SAA boss chided over 'glib' answers in Parliament
South African Airways is still making a loss, though it had managed to slash it by 43% through cost savings, the top management of the national carrier on Wednesday told MPs who reacted with dismay across party lines.
“Although we still lost money, SAA’s year-to-year operating result had improved by 43%. Revenue is 7% lower than the prior year, the reason for that is largely dropping fares throughout the industry, on the back of lower oil prices. We are experiencing a reduction in our revenues and it is a huge focus point going forward,” chief financial officer Wolf Meyer told Parliament’s finance committee.
“We did encounter a very difficult operating environment marked by increased competition … revenue pressures, for instance ebola and xenophobia, and also other external factors that we don’t have control over.
An important one is the weakening currency that severely impacts our headline,” he said, adding that about 60% of SAA’s expenses were dollar-denominated.
Meyer said other financial burdens included an impairment of R1.2-billion the airline had to pay on delivery of 10 aircraft over the past two years, as well as an increased reliance on state-guaranteed debt. It was forecast that SAA’s debt costs would come to R848-million in 2016.
The airline suffered operating losses of R374-million last year.
SAA chairperson Dudu Myeni stressed several times that the carrier was paying a high price for market financing, on which it was dependent since Treasury closed the tap of cash injections, and also implied after a stinging rebuke from MPs, that she had not been in the position for very long, contrary to her colleagues at top management.
Myeni ignored a blunt question from Democratic Alliance finance spokesperson David Maynier as to whether she would be prepared to resign, as well as another from him to tell the committee whether or not she had received an eleventh-hour phone call from President Jacob Zuma to call off a planned equity partnership agreement with Emirates Airlines, which would have seen more than R2-billion injected into the cash-strapped carrier.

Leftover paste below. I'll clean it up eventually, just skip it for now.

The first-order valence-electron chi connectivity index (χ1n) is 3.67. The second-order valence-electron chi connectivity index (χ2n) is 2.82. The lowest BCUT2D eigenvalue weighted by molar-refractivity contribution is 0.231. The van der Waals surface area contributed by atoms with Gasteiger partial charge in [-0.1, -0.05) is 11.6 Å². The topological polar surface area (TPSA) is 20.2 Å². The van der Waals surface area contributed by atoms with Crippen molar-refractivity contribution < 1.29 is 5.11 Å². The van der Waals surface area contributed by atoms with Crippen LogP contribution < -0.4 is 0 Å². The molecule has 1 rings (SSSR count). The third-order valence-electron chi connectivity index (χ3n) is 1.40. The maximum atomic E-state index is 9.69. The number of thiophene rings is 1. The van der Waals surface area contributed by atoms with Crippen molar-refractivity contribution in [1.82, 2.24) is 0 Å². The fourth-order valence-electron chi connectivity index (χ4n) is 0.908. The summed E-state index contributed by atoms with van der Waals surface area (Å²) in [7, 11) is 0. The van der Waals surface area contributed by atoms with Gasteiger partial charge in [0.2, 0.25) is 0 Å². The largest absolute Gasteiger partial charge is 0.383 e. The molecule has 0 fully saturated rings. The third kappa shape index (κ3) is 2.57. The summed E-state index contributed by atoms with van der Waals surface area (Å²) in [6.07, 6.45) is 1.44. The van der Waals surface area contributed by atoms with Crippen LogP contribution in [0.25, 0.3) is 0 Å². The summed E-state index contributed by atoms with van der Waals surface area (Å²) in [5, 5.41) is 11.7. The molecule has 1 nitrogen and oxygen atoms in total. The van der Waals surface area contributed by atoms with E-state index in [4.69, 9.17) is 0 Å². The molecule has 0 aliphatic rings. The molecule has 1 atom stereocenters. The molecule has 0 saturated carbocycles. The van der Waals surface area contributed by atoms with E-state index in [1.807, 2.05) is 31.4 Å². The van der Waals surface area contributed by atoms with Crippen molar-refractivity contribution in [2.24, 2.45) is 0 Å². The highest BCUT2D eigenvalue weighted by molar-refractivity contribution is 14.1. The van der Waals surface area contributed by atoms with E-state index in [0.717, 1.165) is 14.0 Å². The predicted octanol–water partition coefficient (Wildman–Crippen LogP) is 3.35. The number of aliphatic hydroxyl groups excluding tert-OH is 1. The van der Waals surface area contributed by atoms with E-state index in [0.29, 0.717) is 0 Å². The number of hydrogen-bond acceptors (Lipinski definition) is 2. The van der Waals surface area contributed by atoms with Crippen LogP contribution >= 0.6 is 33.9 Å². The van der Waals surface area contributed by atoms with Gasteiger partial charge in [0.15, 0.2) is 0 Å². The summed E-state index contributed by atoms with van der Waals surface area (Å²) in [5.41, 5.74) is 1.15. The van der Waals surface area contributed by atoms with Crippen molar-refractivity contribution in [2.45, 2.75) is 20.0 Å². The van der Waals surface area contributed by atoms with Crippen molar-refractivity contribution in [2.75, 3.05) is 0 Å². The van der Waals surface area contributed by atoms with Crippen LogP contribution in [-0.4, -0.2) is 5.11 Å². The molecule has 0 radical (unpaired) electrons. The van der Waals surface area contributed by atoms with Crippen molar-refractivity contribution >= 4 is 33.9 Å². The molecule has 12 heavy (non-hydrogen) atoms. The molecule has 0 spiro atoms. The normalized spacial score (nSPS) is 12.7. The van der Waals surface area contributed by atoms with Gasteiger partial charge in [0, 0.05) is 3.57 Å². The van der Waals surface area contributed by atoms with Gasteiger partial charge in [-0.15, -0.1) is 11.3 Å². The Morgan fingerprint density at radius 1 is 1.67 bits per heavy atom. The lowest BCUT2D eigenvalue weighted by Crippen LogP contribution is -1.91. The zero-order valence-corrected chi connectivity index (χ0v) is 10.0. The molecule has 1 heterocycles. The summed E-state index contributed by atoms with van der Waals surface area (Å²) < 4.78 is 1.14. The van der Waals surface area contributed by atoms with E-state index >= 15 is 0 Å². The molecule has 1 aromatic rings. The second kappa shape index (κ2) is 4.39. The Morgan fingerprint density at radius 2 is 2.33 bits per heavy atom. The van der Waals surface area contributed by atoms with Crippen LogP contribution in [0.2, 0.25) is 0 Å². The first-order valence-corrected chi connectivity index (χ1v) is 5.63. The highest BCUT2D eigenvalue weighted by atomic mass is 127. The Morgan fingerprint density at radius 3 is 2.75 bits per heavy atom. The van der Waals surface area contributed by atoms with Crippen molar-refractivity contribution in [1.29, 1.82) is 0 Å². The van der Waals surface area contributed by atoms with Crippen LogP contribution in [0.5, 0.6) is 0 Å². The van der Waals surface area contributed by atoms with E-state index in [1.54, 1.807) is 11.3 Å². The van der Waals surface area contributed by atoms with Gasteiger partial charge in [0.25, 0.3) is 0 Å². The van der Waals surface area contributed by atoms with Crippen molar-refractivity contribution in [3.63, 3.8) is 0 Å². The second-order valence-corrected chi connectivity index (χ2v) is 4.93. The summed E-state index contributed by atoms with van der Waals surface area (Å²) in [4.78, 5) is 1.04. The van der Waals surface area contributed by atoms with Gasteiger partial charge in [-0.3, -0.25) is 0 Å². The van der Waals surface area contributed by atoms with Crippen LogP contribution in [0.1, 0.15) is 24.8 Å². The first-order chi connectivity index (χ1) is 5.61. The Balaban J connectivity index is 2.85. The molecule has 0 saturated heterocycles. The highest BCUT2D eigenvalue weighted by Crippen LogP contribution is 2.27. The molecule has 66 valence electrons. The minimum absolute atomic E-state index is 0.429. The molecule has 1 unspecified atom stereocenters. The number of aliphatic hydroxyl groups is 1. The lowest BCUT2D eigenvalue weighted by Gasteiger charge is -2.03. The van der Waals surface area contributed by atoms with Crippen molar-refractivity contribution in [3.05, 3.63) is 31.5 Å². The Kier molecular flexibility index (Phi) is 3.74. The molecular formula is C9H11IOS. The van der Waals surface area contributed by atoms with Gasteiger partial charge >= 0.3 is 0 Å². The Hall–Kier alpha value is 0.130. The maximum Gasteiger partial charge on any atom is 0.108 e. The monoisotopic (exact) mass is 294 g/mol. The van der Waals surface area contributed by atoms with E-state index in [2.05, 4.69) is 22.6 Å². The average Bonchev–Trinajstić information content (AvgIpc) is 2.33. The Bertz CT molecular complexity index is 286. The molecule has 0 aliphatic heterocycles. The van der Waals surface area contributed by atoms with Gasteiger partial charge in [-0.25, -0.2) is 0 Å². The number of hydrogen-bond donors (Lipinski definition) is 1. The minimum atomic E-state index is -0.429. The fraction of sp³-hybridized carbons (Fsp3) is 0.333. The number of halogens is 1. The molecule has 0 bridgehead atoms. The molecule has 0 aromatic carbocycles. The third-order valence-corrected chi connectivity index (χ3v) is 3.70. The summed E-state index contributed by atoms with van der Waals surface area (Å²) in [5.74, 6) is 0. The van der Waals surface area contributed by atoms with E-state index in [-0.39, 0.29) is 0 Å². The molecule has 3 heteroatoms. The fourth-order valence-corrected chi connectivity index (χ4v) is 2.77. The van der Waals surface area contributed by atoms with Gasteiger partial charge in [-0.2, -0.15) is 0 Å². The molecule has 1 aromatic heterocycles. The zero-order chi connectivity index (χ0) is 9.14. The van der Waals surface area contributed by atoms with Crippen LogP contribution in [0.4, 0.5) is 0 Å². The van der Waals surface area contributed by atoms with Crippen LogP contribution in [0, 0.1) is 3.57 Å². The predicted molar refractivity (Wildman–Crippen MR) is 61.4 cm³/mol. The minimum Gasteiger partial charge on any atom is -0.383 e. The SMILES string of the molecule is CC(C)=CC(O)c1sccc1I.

“It appears to me chairperson that you are ground zero of the leadership problem at SAA and that it would be in the public interest and indeed in the interest of SAA if you resigned,” Maynier said.
Myeni commented that she had consistently been trying to challenge questionable financial choices at the airline but added that “when you introduce new things you become unpopular”.
After several ANC MPs also weighed in with scathing criticism of the company’s performance, committee chairperson Yunus Carrim remarked that for once there was unanimity.
“Your answers appear very glib, with all due respect. There isn’t sufficient recognition of the gravity of the challenges you are facing,” Carrim commented after the three-hour briefing.
He said little appeared to have changed at SAA since the mid 2000s, despite a series of turnaround strategies.
“There is a different set of people here but it is almost a sense of deja vu.”
The committee concluded that it needed to call Public Enterprises Minister Lynne Brown to discuss the continued poor performance of SAA despite last year’s unveiling of a new corporate plan.
Meyer said since 2012 the airline had saved R2.2-billion through a “cost-compression” system that focused strongly on reducing costs related to aircraft.
“For the next two years we are looking at a target of 13%, so I think it is fair to say that cost reduction remains a target for the group.